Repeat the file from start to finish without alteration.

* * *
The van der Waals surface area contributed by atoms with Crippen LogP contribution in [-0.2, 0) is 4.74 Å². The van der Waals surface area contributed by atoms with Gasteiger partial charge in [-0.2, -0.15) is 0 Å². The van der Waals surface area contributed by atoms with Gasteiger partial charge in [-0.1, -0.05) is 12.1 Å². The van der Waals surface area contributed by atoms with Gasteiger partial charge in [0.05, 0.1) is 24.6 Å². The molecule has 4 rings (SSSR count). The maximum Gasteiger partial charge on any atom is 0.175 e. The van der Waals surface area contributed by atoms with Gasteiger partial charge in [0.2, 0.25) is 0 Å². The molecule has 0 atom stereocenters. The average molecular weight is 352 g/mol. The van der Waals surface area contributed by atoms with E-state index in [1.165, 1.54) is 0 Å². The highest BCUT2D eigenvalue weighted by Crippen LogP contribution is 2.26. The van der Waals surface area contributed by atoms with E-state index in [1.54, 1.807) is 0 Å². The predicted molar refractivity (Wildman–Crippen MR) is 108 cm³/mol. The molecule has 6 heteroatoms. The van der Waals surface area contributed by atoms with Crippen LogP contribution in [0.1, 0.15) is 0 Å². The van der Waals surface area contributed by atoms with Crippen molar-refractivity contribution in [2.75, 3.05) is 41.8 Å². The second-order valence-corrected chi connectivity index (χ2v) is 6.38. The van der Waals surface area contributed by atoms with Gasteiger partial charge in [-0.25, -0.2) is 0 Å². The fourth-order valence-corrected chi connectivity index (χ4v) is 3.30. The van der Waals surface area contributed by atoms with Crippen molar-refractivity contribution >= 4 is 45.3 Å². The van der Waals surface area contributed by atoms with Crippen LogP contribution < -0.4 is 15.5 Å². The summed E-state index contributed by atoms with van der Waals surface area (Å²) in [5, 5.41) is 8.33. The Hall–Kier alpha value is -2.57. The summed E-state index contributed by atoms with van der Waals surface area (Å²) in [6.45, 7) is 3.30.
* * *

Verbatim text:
The van der Waals surface area contributed by atoms with Crippen LogP contribution in [-0.2, 0) is 4.74 Å². The van der Waals surface area contributed by atoms with Gasteiger partial charge in [-0.2, -0.15) is 0 Å². The van der Waals surface area contributed by atoms with Gasteiger partial charge in [-0.1, -0.05) is 12.1 Å². The van der Waals surface area contributed by atoms with Gasteiger partial charge in [0.05, 0.1) is 24.6 Å². The molecule has 4 rings (SSSR count). The maximum Gasteiger partial charge on any atom is 0.175 e. The van der Waals surface area contributed by atoms with Gasteiger partial charge in [0.2, 0.25) is 0 Å². The molecule has 0 atom stereocenters. The average molecular weight is 352 g/mol. The van der Waals surface area contributed by atoms with E-state index in [1.165, 1.54) is 0 Å². The highest BCUT2D eigenvalue weighted by Crippen LogP contribution is 2.26. The van der Waals surface area contributed by atoms with E-state index in [1.54, 1.807) is 0 Å². The predicted molar refractivity (Wildman–Crippen MR) is 108 cm³/mol. The molecule has 6 heteroatoms. The van der Waals surface area contributed by atoms with Crippen LogP contribution in [0.1, 0.15) is 0 Å². The van der Waals surface area contributed by atoms with Crippen molar-refractivity contribution in [2.75, 3.05) is 41.8 Å². The second-order valence-corrected chi connectivity index (χ2v) is 6.38. The van der Waals surface area contributed by atoms with Gasteiger partial charge in [-0.25, -0.2) is 0 Å². The fourth-order valence-corrected chi connectivity index (χ4v) is 3.30. The van der Waals surface area contributed by atoms with Crippen molar-refractivity contribution >= 4 is 45.3 Å². The van der Waals surface area contributed by atoms with Crippen LogP contribution < -0.4 is 15.5 Å². The summed E-state index contributed by atoms with van der Waals surface area (Å²) in [5, 5.41) is 8.33. The Hall–Kier alpha value is -2.57. The summed E-state index contributed by atoms with van der Waals surface area (Å²) in [6.45, 7) is 3.30.